|2.||Sony A68||143 mm||104 mm||81 mm||610 g||540||n||Nov 2015||699|
|3.||Olympus E-M5 III||125 mm||85 mm||50 mm||414 g||310||Y||Oct 2019||1,199|
|4.||Olympus E-PL10||117 mm||68 mm||39 mm||380 g||350||n||Oct 2019||599|
|5.||Olympus E-PL9||117 mm||68 mm||39 mm||380 g||350||n||Feb 2018||599|
|6.||Olympus E-M10 III||122 mm||84 mm||50 mm||410 g||330||n||Aug 2017||649|
|7.||Olympus E-PL8||115 mm||67 mm||38 mm||357 g||350||n||Sep 2016||549|
|8.||Olympus PEN-F||125 mm||72 mm||37 mm||427 g||330||n||Jan 2016||1,199|
|9.||Olympus E-M10 II||120 mm||83 mm||47 mm||390 g||320||n||Aug 2015||649|
|10.||Olympus E-M10||119 mm||82 mm||46 mm||396 g||320||n||Jan 2014||699|
|11.||Olympus E-PL7||115 mm||67 mm||38 mm||357 g||350||n||Aug 2014||599|
|12.||Panasonic G100||116 mm||83 mm||54 mm||352 g||270||n||Jun 2020||649|
|13.||Pentax K-S1||121 mm||93 mm||70 mm||558 g||410||n||Aug 2014||749|
|14.||Sony A77 II||143 mm||104 mm||81 mm||647 g||480||Y||May 2014||1,199|
|15.||Sony A6000||120 mm||67 mm||45 mm||344 g||360||n||Feb 2014||599|
|16.||Sony A58||129 mm||95 mm||78 mm||492 g||690||n||Feb 2013||599|
|17.||Sony A77||143 mm||104 mm||81 mm||732 g||470||Y||Aug 2011||1,399|
|Notes: Measurements and pricing do not include easily detachable parts, such as add-on or interchangeable lenses or optional viewfinders.|
The price is, of course, an important factor in any camera decision. The retail prices at the time of the camera’s release place the model in the market relative to other models in the producer’s line-up and the competition. The two cameras under review were launched at the same price and fall into the same market segment. Usually, retail prices stay at first close to the launch price, but after several months, discounts become available. Later in the product cycle and, in particular, when the replacement model is about to appear, further discounting and stock clearance sales often push the camera price considerably down. Then, after the new model is out, very good deals can frequently be found on the pre-owned market.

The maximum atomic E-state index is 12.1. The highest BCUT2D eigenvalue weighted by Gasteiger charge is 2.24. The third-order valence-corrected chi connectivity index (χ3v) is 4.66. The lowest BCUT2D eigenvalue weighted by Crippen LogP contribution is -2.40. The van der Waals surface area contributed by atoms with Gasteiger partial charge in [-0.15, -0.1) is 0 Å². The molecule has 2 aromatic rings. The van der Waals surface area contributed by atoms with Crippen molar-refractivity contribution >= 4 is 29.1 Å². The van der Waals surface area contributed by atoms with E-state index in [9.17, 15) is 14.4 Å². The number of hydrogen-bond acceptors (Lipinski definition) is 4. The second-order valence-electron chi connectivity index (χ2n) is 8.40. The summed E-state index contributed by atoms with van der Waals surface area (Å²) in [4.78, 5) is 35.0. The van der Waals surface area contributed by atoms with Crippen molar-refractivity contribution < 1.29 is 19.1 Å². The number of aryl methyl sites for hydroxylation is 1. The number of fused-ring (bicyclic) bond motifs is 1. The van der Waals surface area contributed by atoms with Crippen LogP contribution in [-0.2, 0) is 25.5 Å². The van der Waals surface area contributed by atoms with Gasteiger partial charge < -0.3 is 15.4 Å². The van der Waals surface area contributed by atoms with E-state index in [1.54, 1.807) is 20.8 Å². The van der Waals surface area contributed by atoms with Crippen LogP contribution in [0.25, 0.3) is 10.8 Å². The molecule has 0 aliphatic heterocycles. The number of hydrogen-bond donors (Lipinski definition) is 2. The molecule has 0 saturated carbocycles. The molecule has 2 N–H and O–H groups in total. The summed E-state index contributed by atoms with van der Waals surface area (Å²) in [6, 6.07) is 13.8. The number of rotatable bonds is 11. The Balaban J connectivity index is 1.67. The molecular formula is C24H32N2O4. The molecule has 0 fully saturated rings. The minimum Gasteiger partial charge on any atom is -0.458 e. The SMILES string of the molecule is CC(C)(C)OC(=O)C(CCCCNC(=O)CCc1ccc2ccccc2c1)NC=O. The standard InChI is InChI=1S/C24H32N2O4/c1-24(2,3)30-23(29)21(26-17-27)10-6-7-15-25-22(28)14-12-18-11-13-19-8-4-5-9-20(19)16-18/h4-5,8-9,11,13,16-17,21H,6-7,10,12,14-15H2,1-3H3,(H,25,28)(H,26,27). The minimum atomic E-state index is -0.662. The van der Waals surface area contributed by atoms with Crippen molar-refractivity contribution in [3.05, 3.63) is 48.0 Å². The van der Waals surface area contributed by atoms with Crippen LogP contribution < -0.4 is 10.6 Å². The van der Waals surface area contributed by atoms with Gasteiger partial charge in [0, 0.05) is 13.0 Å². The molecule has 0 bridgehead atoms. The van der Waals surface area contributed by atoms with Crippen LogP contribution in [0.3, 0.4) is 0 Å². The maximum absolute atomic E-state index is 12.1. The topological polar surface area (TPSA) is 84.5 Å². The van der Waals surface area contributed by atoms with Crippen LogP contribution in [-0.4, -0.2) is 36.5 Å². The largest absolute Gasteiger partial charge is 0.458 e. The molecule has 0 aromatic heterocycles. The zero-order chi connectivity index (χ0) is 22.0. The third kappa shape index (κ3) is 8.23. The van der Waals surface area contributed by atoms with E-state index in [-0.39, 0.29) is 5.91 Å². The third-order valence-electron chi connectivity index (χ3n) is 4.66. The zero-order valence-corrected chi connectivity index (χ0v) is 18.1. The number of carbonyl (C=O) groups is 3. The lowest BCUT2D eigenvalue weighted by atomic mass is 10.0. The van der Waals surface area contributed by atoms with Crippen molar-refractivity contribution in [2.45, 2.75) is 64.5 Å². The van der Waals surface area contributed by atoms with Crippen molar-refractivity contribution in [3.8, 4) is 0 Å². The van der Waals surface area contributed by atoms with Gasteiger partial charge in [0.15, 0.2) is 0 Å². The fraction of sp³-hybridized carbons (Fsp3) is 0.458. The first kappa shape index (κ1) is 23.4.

The imaging sensor is at the core of digital cameras and its size is one of the main determining factors of image quality. A large sensor will tend to have larger individual pixels that provide better low-light sensitivity, wider dynamic range, and richer color-depth than smaller pixel-units in a sensor of the same technological generation. Moreover, a large sensor camera will give the photographer more control over depth-of-field in the image and, thus, the ability to better isolate a subject from the background. On the downside, larger sensors are more costly to manufacture and tend to lead to bigger and heavier cameras and lenses.